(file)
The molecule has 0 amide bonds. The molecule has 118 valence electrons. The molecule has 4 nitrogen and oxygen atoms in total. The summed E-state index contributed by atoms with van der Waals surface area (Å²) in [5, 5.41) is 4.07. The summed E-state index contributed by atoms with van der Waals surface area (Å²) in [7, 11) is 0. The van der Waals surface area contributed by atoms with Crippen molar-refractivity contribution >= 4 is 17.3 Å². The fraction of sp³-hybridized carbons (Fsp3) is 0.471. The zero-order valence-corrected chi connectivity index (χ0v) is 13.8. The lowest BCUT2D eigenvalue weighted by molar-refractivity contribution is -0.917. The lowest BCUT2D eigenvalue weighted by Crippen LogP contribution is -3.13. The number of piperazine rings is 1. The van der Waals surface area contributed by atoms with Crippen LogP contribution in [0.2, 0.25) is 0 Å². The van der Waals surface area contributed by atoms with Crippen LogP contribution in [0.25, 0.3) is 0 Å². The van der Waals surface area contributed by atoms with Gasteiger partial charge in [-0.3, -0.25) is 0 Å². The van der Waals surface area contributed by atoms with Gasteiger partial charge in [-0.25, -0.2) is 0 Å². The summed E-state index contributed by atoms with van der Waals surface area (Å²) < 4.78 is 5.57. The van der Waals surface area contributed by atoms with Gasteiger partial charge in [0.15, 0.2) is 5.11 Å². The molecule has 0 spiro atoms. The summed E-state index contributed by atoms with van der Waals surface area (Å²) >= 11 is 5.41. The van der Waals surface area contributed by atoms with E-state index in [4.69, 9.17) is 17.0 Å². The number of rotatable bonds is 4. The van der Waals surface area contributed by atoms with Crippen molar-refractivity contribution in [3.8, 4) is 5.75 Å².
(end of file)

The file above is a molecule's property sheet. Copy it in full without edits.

The molecule has 0 amide bonds. The molecule has 118 valence electrons. The molecule has 4 nitrogen and oxygen atoms in total. The summed E-state index contributed by atoms with van der Waals surface area (Å²) in [5, 5.41) is 4.07. The summed E-state index contributed by atoms with van der Waals surface area (Å²) in [7, 11) is 0. The van der Waals surface area contributed by atoms with Crippen molar-refractivity contribution >= 4 is 17.3 Å². The fraction of sp³-hybridized carbons (Fsp3) is 0.471. The zero-order valence-corrected chi connectivity index (χ0v) is 13.8. The lowest BCUT2D eigenvalue weighted by molar-refractivity contribution is -0.917. The lowest BCUT2D eigenvalue weighted by Crippen LogP contribution is -3.13. The number of piperazine rings is 1. The van der Waals surface area contributed by atoms with Crippen LogP contribution in [0.2, 0.25) is 0 Å². The van der Waals surface area contributed by atoms with Crippen LogP contribution in [0.25, 0.3) is 0 Å². The van der Waals surface area contributed by atoms with Gasteiger partial charge in [-0.3, -0.25) is 0 Å². The van der Waals surface area contributed by atoms with Gasteiger partial charge in [-0.25, -0.2) is 0 Å². The summed E-state index contributed by atoms with van der Waals surface area (Å²) < 4.78 is 5.57. The van der Waals surface area contributed by atoms with Gasteiger partial charge in [0.15, 0.2) is 5.11 Å². The molecule has 0 spiro atoms. The summed E-state index contributed by atoms with van der Waals surface area (Å²) >= 11 is 5.41. The van der Waals surface area contributed by atoms with E-state index in [4.69, 9.17) is 17.0 Å². The number of rotatable bonds is 4. The van der Waals surface area contributed by atoms with Crippen molar-refractivity contribution in [3.8, 4) is 5.75 Å².